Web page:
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As businesses including pubs, gyms and beauty salons close tonight to promote social distancing, community pharmacies remain open as one of the most essential services.
Pharmacist Matthew Soliman MPS works across four pharmacies in South Australia. He said the biggest problem he faces at the moment is ‘the unknown’.
Despite Australians being urged not to stockpile to ensure equitable access to medicines, Mr Soliman said customers were still attempting to purchase more than they need.
‘People are confused; they don’t know if they’re going to end up in quarantine,’ he said.
‘I think that’s a big part of the stocking up mentality – people don’t know whether to panic … We can give people an idea of what to expect using other countries as a model, but the truth is – we don’t know.’
There are now restrictions in place that require pharmacists to limit the dispensing of certain prescriptions to 1 month’s supply. Pharmacists are also strongly encouraged to limit the dispensing and sale of all other medicines to 1 month’s supply or one unit.
Pharmacists are also now required to place paracetamol paediatric formulations behind the counter and to follow new procedures for dispensing salbutamol, including labelling the product and recording the supply.
New South Wales-based pharmacist Kelly Lim MPS said these recent initiatives are positive steps to address the hoarding she has seen.
‘A lot of people are starting to panic-buy their medicines; they’re not buying based on need but just in case,’ she said.
‘We’re getting a lot more requests for Ventolin, cold and flu medicine and paracetamol – we’re getting calls all day long asking if we have any.’
Ms Lim said it was important to explain to customers why the restrictions are necessary.
‘Some of our elderly customers are a bit worried that they might not be able to leave their homes for various reasons, and I know some pharmacists have been getting abused by customers who haven’t been able to get more repeats,’ she said.
‘I try and explain the reasons behind it and I have printed out some information to give them. I also tell customers that I can remind them when their scripts are due. This way, we’re not giving them an early supply but we’re making it easier for them.’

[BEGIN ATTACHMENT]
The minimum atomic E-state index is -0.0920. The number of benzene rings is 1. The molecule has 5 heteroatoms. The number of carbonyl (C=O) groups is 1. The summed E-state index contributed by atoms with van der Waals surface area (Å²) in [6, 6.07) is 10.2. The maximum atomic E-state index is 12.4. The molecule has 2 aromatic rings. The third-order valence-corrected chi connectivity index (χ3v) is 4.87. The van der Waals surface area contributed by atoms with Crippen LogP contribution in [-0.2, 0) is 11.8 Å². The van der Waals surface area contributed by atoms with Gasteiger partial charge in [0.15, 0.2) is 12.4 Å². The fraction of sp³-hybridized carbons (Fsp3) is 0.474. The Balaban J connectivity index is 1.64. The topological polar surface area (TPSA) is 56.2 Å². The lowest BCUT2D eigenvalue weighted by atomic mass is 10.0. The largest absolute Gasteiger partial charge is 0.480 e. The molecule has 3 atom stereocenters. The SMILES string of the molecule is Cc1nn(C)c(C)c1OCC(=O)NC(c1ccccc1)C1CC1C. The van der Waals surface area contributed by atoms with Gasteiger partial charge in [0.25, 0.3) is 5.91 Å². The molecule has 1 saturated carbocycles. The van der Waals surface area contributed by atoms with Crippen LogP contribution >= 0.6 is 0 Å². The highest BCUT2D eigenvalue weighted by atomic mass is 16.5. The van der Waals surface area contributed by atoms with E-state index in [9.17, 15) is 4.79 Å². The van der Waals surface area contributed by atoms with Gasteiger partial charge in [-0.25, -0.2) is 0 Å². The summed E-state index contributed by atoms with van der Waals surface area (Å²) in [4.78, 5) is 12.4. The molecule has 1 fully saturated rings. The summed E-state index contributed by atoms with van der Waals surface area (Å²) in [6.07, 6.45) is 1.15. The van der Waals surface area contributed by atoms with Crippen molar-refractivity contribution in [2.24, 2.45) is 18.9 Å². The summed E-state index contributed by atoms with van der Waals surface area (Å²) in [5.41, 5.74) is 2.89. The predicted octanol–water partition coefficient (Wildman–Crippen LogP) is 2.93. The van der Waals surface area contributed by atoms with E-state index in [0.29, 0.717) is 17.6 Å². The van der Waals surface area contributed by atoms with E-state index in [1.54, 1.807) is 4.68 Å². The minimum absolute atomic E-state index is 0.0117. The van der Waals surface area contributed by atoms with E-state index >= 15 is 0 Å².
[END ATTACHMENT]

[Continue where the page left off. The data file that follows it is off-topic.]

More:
PSA has created a poster explaining the changes that pharmacists can print out here.
Along with asthma medicines and paracetamol, Mr Soliman said hand sanitiser was the most-requested item at the pharmacies he works in.
However, with out-of-stocks across the country, he said customers had been compounding their own formulas, often with problematic results.
‘I’ve had to talk a few people out of it,’ Mr Soliman said.
‘They come into the pharmacy so confident and happy that they’ve come up with a formula and I need to tell them it can have bad outcomes.’
Mr Soliman pointed to a man who had been using a combination of aloe vera gel and lighter fluid as an at-home hand sanitiser.
‘He kept putting more and more on and then lit a cigarette – he set his hand on fire,’ Mr Soliman said.
‘That’s a more extreme case, but you do need to tell people to be careful.’
Both Mr Soliman and Ms Lim said their pharmacies had been introducing measures to help protect pharmacists and their customers from the spread of COVID-19.
‘We have hand sanitiser on the counter, which we encourage every customer to use,’ Mr Soliman said.
‘We also wipe down benches after every customer and have put signs up outside asking people not to enter the pharmacy if they have symptoms or are meant to be self-isolating.’
Ms Lim said she was considering putting safety tape 1.5 metres from the counter so people know where to stand.
Other pharmacists have reported:
- Asking customers to drop cash into buckets of soapy water
- Allowing only a limited number of customers inside a pharmacy at once
- Marking the floor to indicate where people should stand to follow social distancing guidelines
- Removing testers from shelves
- Not sharing pens.
Coronavirus (COVID-19) information for pharmacists For PSA’s latest information, updates and advice on the novel coronavirus outbreak, click here.